Firing of Aramark employee raises questions about working conditions



What ever happened to Mr. Wong’s side of the story?

On February 15th, Mr. Steve Wong, an Aramark food service employee who happens to be black, came to work to continue his 11 years of service to SLU that started when he was 19-years-old. That day, Wong had a confrontation with a fellow staff member, who happens to be white, new and higher up the corporate ladder. By the day’s end, this man was able to continue at work while Mr. Wong was sent home, fired and forced to find alternative employment. One would think that there should be immediate follow-up with all parties involved – including Wong. However, months later, no such thing has occurred.

As a student, it is difficult to study on the same campus after those who show you love also express to you that they are being mistreated. For many students, the food service employees of Aramark are more than our neighbors – they are our brothers and sisters. Many of them do more than asking us how our classes, activities and days are going. Facing difficult courses, prospective job markets and everyday student life, they encourage us to be tough, patient and focused. Can you imagine someone who treats you with such love telling you that they’ve been mistreated? Furthermore, can you imagine how it feels to be told that there’s nothing that can be done about it? Unfortunately, I do not have to imagine this because it has happened to me.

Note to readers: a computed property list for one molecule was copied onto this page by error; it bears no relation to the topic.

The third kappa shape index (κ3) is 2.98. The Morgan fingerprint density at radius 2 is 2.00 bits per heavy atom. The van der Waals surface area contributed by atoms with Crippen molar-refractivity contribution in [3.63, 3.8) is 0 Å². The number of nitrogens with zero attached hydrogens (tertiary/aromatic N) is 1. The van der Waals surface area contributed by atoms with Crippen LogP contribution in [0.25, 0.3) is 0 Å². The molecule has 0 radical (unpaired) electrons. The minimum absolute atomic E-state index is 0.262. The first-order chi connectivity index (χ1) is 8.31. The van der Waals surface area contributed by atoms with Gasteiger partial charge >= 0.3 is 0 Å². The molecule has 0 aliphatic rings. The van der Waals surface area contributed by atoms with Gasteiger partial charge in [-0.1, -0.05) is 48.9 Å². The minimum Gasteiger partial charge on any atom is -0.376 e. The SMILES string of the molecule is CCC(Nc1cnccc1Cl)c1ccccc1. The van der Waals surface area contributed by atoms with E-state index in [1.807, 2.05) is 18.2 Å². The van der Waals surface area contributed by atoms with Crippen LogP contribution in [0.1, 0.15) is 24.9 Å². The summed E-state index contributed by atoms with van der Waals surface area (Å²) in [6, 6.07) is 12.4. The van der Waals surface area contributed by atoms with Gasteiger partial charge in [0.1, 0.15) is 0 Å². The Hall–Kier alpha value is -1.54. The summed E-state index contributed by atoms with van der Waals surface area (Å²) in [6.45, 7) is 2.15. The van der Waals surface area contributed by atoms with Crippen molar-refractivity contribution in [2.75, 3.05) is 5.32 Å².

As a black student, I feel that it is unacceptable for a corporate entity to boast about quality services while its most vulnerable members feel dehumanized. On campus, those on the margins tend to be people of color who are working in less than favorable conditions while at the same time cleaning up and serving food with a smile.

To be sure, this happens because no one else wants to do the work. Their often-underappreciated effort is met with little material compensation and room for recourse when abuse occurs. However, make no mistake, these are human beings who have a certain value that creates comfort and familiarity for students of color that are in a hostile environment. When you mess with them, you mess with us.

Immediately, I decided to follow up on Mr. Wong’s case by emailing university officials in the community, gathering testimony from workers who would talk, and having meetings to discuss the incident under the guise of “student research.” I was told that this was a “personnel issue,” but was assured that Aramark representatives would know of the University’s interest. After gathering testimony from workers who would talk, I quickly discovered that few felt comfortable talking and fewer held faith that anything would change. After meeting with an Aramark leader, I was repeatedly assured that when the corporation terminates an employee, they do so after covering the bases.

Since my follow-ups, I remain convinced that the corporation’s confidence in its fairness may be misplaced if fairness does not include hearing all parties involved.

It is imperative that we start following up and asking questions. Let’s start with a simple one:

What ever happened to Steve’s side of the story?

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